Indeed in the early years of his career, Alfredo Kraus’ voice did experience a register rotation on F#4. However not many years into his career, Kraus’ voice took on a less “deep quality” and progressively became thinner. I believe this is due to the larynx climbing. The larynx climbs when the folds are pressed, and pressed phonation occurs when fold depth is too shallow. In short, Kraus sang progressively thinner and to maintain pitch had to press the folds together to slow down the vibratory cycle (thin production raises pitch unless pressing compensates). In turn, the pressed phonation yields excessive sub-glottal pressure, which in turn raises the larynx. A higher laryngeal position also raises the first formant and keeps the voice in first formant dominance higher than is appropriate. sometimes up to or beyond Bb4.
The following clip of Kraus in 1970 (one of my most favorite performances of him) shows the voice considerably deeper than in the later clip of the Regiment aria.
The relative amount of pressing for thinner folds may not be problematic. The lighter the voice, the greater a small amount of pressing has an effect. It is also true that a lighter voice singing a high C is not under the same kind of sub-glottal pressure that a larger voice is. A lighter voice can get away with singing what sounds relatively healthy even when the voice is mildly pressed. In any case, such a voice would be “thinner” throughout the range, lacking in depth, exhibiting a sound in the upper extreme close to falsetto (lack of vocalis activity, flute voice; not the kind of breathy production in the middle voice that is also called falsetto). The acoustic proof of this would be the inability to make the acoustic shift on the [a] vowel on F#4 as expected.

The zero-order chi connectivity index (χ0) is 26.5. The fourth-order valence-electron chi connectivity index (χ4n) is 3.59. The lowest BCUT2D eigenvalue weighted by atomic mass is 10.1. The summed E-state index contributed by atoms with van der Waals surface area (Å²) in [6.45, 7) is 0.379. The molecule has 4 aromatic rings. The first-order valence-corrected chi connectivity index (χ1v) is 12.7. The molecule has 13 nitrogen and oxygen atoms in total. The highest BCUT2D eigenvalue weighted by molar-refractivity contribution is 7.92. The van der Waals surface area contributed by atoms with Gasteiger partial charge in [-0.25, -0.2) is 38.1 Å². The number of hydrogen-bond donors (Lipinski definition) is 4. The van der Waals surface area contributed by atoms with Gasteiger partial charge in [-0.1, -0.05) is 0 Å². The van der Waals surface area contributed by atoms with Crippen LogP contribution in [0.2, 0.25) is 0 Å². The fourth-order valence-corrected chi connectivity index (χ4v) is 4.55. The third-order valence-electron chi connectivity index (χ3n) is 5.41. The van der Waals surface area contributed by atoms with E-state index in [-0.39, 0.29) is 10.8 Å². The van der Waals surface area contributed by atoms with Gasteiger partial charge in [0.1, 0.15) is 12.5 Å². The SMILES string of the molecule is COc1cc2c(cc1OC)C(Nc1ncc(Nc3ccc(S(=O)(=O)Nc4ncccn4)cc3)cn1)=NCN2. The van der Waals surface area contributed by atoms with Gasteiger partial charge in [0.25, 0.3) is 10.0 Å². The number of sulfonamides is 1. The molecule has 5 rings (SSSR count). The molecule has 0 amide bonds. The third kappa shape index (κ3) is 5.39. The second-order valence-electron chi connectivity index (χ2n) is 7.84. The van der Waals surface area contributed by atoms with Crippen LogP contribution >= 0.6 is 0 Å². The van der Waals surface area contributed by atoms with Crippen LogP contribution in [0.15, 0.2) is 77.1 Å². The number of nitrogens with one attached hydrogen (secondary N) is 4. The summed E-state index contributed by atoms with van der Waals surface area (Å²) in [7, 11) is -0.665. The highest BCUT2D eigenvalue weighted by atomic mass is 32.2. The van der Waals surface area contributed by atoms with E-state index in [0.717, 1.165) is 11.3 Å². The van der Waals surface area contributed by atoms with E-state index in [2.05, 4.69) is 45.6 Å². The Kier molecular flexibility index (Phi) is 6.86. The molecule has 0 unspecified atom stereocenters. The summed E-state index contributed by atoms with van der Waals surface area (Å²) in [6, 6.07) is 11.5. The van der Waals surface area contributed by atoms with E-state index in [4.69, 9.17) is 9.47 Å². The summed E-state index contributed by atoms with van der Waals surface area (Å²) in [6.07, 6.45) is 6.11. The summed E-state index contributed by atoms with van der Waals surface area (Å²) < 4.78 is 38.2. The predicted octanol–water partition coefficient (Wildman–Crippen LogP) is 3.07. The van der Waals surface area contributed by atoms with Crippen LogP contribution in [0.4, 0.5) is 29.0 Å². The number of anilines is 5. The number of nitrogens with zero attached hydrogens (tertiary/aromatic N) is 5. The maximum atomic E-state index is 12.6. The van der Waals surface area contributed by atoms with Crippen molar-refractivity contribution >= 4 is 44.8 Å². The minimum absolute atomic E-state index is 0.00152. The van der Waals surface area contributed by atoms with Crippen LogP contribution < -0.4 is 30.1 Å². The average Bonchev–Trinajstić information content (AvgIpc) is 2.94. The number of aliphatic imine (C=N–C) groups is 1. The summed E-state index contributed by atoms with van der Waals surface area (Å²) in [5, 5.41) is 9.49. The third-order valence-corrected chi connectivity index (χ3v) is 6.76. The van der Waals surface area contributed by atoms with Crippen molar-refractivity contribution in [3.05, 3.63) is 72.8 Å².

To express this in the positive, fold depth must be exact in order for the exact number of vibratory cycles to be produced for a a given pitch. When that is the case, no extraneous muscular activity is necessary to make up for the imbalance in pitch production. That exactitude of glottal resistance yields a sound that has both brilliance and depth –the famed Italian chiaroscuro. If this were Pavarotti’s aural point of reference, then in his way of thinking, Kraus would have been a tenor whose production was more falsetto-like in the top range and therefore not a real tenor. It is certainly a different production to produce a full-voiced High C, a coordination that indeed takes time to train. This coordination depends on greater fold-depth. This means that crico-thyroid muscles that stretch the vocal folds would experience greater resistance from the vocalis muscles than in pressed phonation. That means that the crico-thyroids must become stronger. This production would be appropriately thicker and would yield an easier pressure-flow balance than inappropriately thinner folds. Such a coordination would require strength from both sets of muscles and depending how unbalanced the singer’s phonation was at the onset of study, it could indeed take as much as ten years unless the training is targeted. (I began working with a contralto whose voice was either pure chest in the low end or flute voice in the upper. It has been a few months and she has achieved balance throughout the range, albeit the new balance cannot endure great breath pressure yet. So the sound is good but not very powerful yet).